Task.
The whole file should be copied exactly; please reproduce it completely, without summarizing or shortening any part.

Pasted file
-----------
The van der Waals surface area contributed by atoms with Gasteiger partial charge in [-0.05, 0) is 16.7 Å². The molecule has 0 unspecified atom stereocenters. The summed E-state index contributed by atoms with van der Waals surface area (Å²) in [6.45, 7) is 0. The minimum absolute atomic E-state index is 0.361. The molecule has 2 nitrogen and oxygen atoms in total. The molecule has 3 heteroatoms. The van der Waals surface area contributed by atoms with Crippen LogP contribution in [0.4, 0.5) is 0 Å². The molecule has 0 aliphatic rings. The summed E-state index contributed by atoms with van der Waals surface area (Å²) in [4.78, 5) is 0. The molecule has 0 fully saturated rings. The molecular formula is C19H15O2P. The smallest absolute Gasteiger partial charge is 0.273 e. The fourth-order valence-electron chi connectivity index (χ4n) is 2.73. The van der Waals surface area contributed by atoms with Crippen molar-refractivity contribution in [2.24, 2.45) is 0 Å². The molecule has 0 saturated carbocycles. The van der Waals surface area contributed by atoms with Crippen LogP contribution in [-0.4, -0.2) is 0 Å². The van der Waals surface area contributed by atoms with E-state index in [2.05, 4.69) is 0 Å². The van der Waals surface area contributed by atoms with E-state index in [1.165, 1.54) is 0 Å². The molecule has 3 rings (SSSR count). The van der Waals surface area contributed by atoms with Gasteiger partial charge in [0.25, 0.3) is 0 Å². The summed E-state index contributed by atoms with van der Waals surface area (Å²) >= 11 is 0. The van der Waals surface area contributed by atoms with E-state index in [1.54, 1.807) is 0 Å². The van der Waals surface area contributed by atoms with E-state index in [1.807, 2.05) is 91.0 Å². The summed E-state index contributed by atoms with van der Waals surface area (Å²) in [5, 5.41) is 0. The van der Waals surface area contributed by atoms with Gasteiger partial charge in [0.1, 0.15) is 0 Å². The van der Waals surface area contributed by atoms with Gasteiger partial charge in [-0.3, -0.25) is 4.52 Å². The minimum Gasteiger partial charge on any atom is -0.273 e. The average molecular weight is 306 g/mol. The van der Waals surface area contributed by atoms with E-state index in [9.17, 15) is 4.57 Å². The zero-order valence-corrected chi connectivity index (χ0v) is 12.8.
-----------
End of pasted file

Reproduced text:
The van der Waals surface area contributed by atoms with Gasteiger partial charge in [-0.05, 0) is 16.7 Å². The molecule has 0 unspecified atom stereocenters. The summed E-state index contributed by atoms with van der Waals surface area (Å²) in [6.45, 7) is 0. The minimum absolute atomic E-state index is 0.361. The molecule has 2 nitrogen and oxygen atoms in total. The molecule has 3 heteroatoms. The van der Waals surface area contributed by atoms with Crippen LogP contribution in [0.4, 0.5) is 0 Å². The molecule has 0 aliphatic rings. The summed E-state index contributed by atoms with van der Waals surface area (Å²) in [4.78, 5) is 0. The molecule has 0 fully saturated rings. The molecular formula is C19H15O2P. The smallest absolute Gasteiger partial charge is 0.273 e. The fourth-order valence-electron chi connectivity index (χ4n) is 2.73. The van der Waals surface area contributed by atoms with Crippen molar-refractivity contribution in [2.24, 2.45) is 0 Å². The molecule has 0 saturated carbocycles. The van der Waals surface area contributed by atoms with Crippen LogP contribution in [-0.4, -0.2) is 0 Å². The van der Waals surface area contributed by atoms with E-state index in [2.05, 4.69) is 0 Å². The van der Waals surface area contributed by atoms with E-state index in [1.165, 1.54) is 0 Å². The molecule has 3 rings (SSSR count). The van der Waals surface area contributed by atoms with Gasteiger partial charge in [0.25, 0.3) is 0 Å². The summed E-state index contributed by atoms with van der Waals surface area (Å²) >= 11 is 0. The van der Waals surface area contributed by atoms with E-state index in [1.54, 1.807) is 0 Å². The van der Waals surface area contributed by atoms with E-state index in [1.807, 2.05) is 91.0 Å². The summed E-state index contributed by atoms with van der Waals surface area (Å²) in [5, 5.41) is 0. The van der Waals surface area contributed by atoms with Gasteiger partial charge in [0.1, 0.15) is 0 Å². The van der Waals surface area contributed by atoms with Gasteiger partial charge in [-0.3, -0.25) is 4.52 Å². The minimum Gasteiger partial charge on any atom is -0.273 e. The average molecular weight is 306 g/mol. The van der Waals surface area contributed by atoms with E-state index in [9.17, 15) is 4.57 Å². The zero-order valence-corrected chi connectivity index (χ0v) is 12.8.